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29 June
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Police leaks linked to Fox

ABOVE BOARD: Assistant Commissioner Carlene York, right, leaves the inquiry. Picture: Darren PatemanARCHIVE of Herald reports
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TRANSCRIPTS AND COURT EXHIBITS

SENIOR police were concerned that confidential details about the investigation into alleged cover-ups of sexual abuse within the Catholic Church were being leaked and Detective Chief Inspector Peter Fox was the suspected source of the leaks, the region’s former commander said yesterday.

Assistant Commissioner Carlene York said there was no evidence that Newcastle police did not want to investigate the claims and the investigation that was done was ‘‘thorough’’ and ‘‘extensive’’.

She also said she had never heard the term ‘‘Catholic mafia’’ during her time as Northern Region commander and her decision to assign the investigation to the Newcastle City detectives office was based on a number of factors including the locality of the alleged offences and the resources of that office.

The Special Commission of Inquiry being held in Newcastle is examining claims by Mr Fox that he was ordered to stop investigating claims of concealment of sexual abuse within the Church.

The inquiry was also examining allegations that Church officials hindered such investigations.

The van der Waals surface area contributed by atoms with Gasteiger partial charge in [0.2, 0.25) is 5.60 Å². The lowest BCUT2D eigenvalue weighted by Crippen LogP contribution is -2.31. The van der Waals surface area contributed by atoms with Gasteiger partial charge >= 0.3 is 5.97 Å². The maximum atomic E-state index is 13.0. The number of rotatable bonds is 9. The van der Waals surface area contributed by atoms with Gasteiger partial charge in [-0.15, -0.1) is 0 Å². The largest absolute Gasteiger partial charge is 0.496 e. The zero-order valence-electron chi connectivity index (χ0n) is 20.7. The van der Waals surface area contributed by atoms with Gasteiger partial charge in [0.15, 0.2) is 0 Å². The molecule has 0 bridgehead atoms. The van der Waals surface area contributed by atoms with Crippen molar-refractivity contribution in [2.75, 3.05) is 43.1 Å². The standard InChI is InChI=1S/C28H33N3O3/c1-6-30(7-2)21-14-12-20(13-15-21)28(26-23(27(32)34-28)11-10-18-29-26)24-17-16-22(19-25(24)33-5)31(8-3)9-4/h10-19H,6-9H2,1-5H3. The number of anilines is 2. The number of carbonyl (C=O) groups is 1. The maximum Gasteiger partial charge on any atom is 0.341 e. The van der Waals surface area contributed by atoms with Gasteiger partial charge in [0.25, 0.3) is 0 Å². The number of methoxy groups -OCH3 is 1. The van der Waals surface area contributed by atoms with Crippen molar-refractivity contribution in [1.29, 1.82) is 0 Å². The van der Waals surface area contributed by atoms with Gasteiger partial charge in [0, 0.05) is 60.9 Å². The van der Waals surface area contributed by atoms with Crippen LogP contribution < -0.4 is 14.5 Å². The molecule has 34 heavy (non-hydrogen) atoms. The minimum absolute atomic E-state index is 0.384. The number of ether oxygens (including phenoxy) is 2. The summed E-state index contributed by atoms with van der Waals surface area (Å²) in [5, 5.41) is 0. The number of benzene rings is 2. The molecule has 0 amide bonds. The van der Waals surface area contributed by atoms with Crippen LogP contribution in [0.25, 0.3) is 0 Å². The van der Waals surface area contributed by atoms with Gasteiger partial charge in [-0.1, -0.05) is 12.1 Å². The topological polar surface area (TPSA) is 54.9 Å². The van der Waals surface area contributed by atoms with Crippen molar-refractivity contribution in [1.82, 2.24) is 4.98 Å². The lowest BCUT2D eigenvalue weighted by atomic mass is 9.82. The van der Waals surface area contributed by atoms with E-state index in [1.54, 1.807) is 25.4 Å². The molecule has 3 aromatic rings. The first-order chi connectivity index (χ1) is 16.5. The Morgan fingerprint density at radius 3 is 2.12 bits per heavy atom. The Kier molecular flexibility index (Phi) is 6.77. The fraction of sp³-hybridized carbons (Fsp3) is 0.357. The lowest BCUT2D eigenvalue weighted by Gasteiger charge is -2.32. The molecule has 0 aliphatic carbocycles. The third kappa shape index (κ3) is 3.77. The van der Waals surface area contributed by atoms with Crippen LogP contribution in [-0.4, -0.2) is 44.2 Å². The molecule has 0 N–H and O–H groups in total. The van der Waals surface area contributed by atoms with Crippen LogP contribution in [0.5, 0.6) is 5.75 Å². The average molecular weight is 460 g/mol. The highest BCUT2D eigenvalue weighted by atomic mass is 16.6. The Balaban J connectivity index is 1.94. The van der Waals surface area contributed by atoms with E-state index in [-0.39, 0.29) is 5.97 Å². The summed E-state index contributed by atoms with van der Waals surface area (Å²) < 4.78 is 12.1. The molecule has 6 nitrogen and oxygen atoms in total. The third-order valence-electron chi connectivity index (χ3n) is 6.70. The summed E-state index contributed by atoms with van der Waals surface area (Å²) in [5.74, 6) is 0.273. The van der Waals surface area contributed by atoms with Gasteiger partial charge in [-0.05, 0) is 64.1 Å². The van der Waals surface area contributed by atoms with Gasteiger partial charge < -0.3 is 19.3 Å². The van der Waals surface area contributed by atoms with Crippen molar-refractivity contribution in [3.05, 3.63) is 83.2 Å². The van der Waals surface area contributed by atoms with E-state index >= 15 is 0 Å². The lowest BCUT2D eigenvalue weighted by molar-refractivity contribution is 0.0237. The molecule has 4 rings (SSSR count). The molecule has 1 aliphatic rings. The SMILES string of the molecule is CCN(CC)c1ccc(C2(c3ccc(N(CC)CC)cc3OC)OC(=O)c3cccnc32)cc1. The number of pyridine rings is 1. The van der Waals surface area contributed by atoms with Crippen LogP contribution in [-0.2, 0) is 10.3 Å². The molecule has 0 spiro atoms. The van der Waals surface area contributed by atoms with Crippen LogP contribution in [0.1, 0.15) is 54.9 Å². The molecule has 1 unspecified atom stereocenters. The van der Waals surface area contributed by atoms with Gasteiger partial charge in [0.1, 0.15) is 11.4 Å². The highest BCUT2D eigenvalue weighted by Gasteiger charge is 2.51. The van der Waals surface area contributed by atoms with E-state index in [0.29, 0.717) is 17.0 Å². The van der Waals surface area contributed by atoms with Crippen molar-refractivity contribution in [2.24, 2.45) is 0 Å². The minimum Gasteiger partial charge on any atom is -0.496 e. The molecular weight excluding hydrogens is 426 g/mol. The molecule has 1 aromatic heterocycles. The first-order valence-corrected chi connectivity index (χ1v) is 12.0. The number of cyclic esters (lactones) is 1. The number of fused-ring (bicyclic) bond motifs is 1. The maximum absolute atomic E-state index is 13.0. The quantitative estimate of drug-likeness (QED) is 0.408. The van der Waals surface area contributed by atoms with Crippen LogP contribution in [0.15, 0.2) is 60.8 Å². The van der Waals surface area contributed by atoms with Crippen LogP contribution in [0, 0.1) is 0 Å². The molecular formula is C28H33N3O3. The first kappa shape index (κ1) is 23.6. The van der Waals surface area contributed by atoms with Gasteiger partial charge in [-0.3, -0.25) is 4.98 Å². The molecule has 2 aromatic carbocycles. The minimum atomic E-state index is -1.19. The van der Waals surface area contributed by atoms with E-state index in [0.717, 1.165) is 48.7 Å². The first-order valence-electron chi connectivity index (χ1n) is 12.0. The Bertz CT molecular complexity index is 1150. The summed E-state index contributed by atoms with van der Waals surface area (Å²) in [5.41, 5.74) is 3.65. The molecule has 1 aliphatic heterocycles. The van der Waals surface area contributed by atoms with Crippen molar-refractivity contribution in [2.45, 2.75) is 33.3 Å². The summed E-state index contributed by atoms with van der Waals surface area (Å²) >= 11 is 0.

The inquiry heard that the electronic files of the strike force charged with investigating the claims were marked ‘‘highly protected’’, which restricted access to those files.

Assistant Commissioner York said there were concerns that confidential information was being leaked to the Newcastle Herald and she was later told by another officer the suspected source of the leaks was Mr Fox.

She said such leaks could hinder an investigation because it could tip off suspects.

Assistant Commissioner York said it was her decision to assign the investigation to Newcastle City detectives after she received a report from Mr Fox in 2010 containing a number of allegations.

She said she never considered Mr Fox to be on the strike force because he was crime manager at Port Stephens, one of the smallest commands in the region, and there were insufficient resources to cover him.

She said every command in the region was under-resourced, but Port Stephens in particular was too small for such an inquiry.

When referred to a comment by another officer that an element of the investigation was being ‘‘abysmally managed’’ she said she didn’t agree.

She admitted that the strike force encountered difficulties when a number of investigators went on sick leave, but an ‘‘excellent’’ brief of evidence was prepared and sent to the Director of Public Prosecutions.

The hearing before Commissioner Margaret Cunneen continues.

 
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